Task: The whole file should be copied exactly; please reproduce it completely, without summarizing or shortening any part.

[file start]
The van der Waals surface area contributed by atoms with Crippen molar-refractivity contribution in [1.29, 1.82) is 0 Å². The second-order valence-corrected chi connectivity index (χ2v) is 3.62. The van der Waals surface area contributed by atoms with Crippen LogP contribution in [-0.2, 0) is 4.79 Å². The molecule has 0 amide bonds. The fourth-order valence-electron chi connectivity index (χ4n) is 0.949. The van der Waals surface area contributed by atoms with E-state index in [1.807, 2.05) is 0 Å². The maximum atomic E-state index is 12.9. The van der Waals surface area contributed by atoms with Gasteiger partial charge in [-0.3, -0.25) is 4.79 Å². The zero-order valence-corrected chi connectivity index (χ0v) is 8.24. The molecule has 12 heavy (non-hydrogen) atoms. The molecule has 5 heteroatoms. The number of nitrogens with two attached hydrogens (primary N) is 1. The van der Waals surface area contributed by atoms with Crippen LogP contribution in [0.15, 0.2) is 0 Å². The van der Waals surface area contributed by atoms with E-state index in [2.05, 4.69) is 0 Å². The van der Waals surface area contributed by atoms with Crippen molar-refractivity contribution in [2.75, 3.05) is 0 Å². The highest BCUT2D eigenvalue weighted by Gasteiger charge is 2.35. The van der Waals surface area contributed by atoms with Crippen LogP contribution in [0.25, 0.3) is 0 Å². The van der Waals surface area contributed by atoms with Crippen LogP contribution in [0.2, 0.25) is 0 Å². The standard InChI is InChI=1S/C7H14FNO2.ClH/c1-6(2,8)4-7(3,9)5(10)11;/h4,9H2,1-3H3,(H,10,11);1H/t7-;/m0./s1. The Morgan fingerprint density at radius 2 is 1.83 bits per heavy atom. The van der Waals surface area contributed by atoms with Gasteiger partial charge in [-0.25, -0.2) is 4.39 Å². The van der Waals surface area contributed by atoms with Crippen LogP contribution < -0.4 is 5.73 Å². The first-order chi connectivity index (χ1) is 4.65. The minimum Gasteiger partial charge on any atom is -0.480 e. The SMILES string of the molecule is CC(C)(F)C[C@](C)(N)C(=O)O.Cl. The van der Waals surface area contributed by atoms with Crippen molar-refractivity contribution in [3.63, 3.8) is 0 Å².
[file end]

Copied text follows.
The van der Waals surface area contributed by atoms with Crippen molar-refractivity contribution in [1.29, 1.82) is 0 Å². The second-order valence-corrected chi connectivity index (χ2v) is 3.62. The van der Waals surface area contributed by atoms with Crippen LogP contribution in [-0.2, 0) is 4.79 Å². The molecule has 0 amide bonds. The fourth-order valence-electron chi connectivity index (χ4n) is 0.949. The van der Waals surface area contributed by atoms with E-state index in [1.807, 2.05) is 0 Å². The maximum atomic E-state index is 12.9. The van der Waals surface area contributed by atoms with Gasteiger partial charge in [-0.3, -0.25) is 4.79 Å². The zero-order valence-corrected chi connectivity index (χ0v) is 8.24. The molecule has 12 heavy (non-hydrogen) atoms. The molecule has 5 heteroatoms. The number of nitrogens with two attached hydrogens (primary N) is 1. The van der Waals surface area contributed by atoms with Crippen LogP contribution in [0.15, 0.2) is 0 Å². The van der Waals surface area contributed by atoms with E-state index in [2.05, 4.69) is 0 Å². The van der Waals surface area contributed by atoms with Crippen molar-refractivity contribution in [2.75, 3.05) is 0 Å². The highest BCUT2D eigenvalue weighted by Gasteiger charge is 2.35. The van der Waals surface area contributed by atoms with Crippen LogP contribution in [0.25, 0.3) is 0 Å². The van der Waals surface area contributed by atoms with Crippen LogP contribution in [0.2, 0.25) is 0 Å². The standard InChI is InChI=1S/C7H14FNO2.ClH/c1-6(2,8)4-7(3,9)5(10)11;/h4,9H2,1-3H3,(H,10,11);1H/t7-;/m0./s1. The Morgan fingerprint density at radius 2 is 1.83 bits per heavy atom. The van der Waals surface area contributed by atoms with Gasteiger partial charge in [-0.25, -0.2) is 4.39 Å². The van der Waals surface area contributed by atoms with Crippen LogP contribution < -0.4 is 5.73 Å². The first-order chi connectivity index (χ1) is 4.65. The minimum Gasteiger partial charge on any atom is -0.480 e. The SMILES string of the molecule is CC(C)(F)C[C@](C)(N)C(=O)O.Cl. The van der Waals surface area contributed by atoms with Crippen molar-refractivity contribution in [3.63, 3.8) is 0 Å².